Prof. Dawkins partially approves the Deist God of Einstein and Paul Davies but then goes onto criticizing the understanding of Trinitarian God of John Lennox. He in the very beginning exposes Lennox’s understanding of miracles by claiming that even though he is a scientist, yet he believes that Jesus literally converted water, that is the molecules of H2O into alcohol with all the chemical ingredients in alcohol. Dawkins exposes the irrationality of vicarious atonement by saying, “John Lennox believes that the Creator of the Universe, who devised the laws of physics, the laws of mathematics, the physical constants, who created the billions of light years of space, billions of years of time, this Paragon of physical science, this Genius of mathematics, could not think of a better way, to rid the world of sin, then to come to this speck of cosmic dust and have Himself tortured and executed, so that He could forgive Himself. That is profoundly unscientific, not only unscientific, it does not do justice to the grandeur of the Universe! It is petty and small minded! And that is the Christian God, John Lennox believes in.” The point of this article is that the weaknesses of Trinitarian theology terribly weakens the case for Theism and it begins to show in many a debates between Christians and atheists. For example, Christian theists build their case on the hypothesis that there is a Creator, Who has made the Universe, made it biophyllic, He has a purpose in His mind, He has made the Natural Law that has done His work since the Big Bang, including the creation of life, suggesting theistic evolution. What was not said, however, as there was no Muslim theist there, that an Omniscient and Omnipotent God, after having created such harmonious Natural Laws had no need to then quickly violate them with phenomena like resurrection or Christian style miracles, which are alleged to be supernatural and suspend the laws of nature. If an Omniscient God has created the universe, then one can be certain that in keeping with His infinite entity, He would have left innumerable ways to influence the universe. So that His divinity is not suspended in any way at any time. Science is possible only because the Law Giver honors the Law, otherwise there will be total chaos and anarchy. Atheists even when unable to defend their positions are very easily able to poke holes in theology filled with resurrection of dead and miracles that are in violation of the natural order and harmony! The basic understanding of miracles in the Christian tradition is flawed because of the historical baggage and limitations of the Bible. The Christians invariably understand miracles to be violation of natural laws and that immediately sets them up against the insightful scientists and introduces an unavoidable conflict between the Christian religion and science. If we accept the Christian premise that there ought to be a Creator for our universe, then given the vulnerabilities of Christian dogma, the only reasonable theology of Theism, left standing is that of Islam. If we rationally define our paradigm as I am in this post then the only game in the town of Monotheist religions available to all of us is that of Islam.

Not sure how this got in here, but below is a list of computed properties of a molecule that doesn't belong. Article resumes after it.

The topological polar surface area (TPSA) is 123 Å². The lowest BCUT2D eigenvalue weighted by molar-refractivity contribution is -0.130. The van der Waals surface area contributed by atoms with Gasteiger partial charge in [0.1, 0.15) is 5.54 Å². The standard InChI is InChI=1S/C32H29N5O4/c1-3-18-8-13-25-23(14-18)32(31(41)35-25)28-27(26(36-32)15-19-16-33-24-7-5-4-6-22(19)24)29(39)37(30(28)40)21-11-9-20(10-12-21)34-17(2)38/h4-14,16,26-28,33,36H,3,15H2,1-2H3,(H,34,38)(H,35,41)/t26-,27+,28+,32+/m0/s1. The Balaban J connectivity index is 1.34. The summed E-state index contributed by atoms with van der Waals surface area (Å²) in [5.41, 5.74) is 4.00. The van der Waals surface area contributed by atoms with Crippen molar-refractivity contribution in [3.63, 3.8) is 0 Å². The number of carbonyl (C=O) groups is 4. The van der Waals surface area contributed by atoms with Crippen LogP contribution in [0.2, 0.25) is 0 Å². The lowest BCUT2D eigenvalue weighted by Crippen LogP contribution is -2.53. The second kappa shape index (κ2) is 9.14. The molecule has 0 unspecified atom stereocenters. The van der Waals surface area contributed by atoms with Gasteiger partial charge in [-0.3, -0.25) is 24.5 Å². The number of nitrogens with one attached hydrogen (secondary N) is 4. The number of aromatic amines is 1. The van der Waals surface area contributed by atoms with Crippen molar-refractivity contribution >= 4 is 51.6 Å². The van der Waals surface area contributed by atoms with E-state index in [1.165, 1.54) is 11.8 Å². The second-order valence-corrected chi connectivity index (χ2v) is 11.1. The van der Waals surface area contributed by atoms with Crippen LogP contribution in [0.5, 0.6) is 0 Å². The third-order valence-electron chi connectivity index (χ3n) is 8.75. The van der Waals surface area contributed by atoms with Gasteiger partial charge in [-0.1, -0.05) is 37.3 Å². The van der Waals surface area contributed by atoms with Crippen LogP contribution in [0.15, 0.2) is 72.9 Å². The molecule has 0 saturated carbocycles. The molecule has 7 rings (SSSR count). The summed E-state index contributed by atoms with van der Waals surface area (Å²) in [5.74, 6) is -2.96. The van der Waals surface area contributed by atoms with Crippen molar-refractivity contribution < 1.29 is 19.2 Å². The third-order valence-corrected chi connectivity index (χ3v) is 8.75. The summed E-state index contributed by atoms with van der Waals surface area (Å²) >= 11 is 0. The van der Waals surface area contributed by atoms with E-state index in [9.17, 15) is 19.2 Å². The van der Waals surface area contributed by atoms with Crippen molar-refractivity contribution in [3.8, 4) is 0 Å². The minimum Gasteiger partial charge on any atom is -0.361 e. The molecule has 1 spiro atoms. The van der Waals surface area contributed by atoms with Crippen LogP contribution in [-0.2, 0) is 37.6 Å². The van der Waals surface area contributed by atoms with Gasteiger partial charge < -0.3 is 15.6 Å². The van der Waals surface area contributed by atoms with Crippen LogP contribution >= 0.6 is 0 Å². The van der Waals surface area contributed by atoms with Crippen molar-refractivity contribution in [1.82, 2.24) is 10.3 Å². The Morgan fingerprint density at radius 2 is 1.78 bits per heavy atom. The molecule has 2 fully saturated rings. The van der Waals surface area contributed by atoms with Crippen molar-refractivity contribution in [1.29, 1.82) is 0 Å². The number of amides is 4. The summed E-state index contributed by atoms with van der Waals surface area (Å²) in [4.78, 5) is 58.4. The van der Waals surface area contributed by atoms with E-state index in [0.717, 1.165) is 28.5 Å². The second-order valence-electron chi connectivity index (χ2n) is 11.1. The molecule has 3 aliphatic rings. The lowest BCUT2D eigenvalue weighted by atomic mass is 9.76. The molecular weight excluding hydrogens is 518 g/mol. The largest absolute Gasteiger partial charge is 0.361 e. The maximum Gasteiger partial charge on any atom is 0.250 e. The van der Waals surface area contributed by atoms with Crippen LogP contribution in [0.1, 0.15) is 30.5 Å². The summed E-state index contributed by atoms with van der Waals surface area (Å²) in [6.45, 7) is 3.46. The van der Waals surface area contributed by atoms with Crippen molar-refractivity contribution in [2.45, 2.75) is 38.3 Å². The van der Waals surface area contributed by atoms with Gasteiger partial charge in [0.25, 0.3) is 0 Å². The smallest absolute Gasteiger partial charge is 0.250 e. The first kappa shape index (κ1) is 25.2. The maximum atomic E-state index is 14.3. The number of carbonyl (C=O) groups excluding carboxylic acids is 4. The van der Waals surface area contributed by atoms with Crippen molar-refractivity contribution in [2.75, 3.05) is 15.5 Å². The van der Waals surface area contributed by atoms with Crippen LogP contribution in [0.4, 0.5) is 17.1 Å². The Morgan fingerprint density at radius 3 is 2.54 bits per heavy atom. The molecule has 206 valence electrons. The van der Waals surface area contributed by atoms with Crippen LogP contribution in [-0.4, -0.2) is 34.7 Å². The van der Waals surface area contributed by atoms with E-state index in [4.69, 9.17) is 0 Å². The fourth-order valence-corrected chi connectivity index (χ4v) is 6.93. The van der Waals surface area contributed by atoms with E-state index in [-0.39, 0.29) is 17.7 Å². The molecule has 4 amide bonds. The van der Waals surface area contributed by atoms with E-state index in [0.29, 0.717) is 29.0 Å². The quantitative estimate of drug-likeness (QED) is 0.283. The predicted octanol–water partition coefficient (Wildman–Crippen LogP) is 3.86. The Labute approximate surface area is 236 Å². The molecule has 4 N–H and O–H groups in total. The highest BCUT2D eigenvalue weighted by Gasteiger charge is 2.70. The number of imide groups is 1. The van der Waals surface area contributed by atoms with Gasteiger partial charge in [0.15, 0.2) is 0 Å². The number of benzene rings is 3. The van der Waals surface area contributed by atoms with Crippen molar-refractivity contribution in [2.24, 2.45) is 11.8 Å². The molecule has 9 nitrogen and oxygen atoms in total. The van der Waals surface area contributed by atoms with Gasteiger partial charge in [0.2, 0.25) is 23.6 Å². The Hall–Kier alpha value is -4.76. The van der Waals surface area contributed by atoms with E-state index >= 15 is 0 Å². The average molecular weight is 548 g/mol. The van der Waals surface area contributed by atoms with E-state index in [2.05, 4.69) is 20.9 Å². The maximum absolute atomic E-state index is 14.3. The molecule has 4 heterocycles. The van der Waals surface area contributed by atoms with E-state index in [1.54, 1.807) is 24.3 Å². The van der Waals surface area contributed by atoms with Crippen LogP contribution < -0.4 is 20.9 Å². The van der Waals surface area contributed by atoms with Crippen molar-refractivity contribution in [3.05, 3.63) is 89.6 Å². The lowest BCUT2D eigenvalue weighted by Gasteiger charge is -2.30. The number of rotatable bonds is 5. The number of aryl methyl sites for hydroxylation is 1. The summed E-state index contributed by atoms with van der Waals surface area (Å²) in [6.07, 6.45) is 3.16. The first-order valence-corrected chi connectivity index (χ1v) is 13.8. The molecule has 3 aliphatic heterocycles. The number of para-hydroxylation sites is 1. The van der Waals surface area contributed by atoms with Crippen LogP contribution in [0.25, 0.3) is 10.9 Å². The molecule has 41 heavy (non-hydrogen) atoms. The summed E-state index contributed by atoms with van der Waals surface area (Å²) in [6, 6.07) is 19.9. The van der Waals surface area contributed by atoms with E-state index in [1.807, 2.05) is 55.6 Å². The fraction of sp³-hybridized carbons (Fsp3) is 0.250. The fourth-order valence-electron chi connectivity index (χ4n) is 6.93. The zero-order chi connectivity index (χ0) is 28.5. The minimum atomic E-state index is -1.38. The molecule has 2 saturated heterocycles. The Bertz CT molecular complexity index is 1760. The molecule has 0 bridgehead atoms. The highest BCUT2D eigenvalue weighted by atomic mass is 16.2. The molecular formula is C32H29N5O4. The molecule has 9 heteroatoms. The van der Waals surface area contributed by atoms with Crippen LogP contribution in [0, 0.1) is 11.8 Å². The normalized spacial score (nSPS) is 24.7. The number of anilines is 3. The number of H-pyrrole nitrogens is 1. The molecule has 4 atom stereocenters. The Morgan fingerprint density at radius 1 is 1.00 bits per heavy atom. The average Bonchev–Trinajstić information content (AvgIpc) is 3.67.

Islam and the Holy Quran are above and beyond such criticism that applies to Trinitarian Christianity. The Holy Quran builds its case of Transcendent Being starting off with recognition of Deism and at no point requires its reader to believe in supernatural in violation of the natural order. Even when arguing a case for accountability and hereafter, it argues from the tangible to the intangible and presents the natural law as a proof for the hereafter, rather than presenting it as supernatural and insisting belief on force of authority: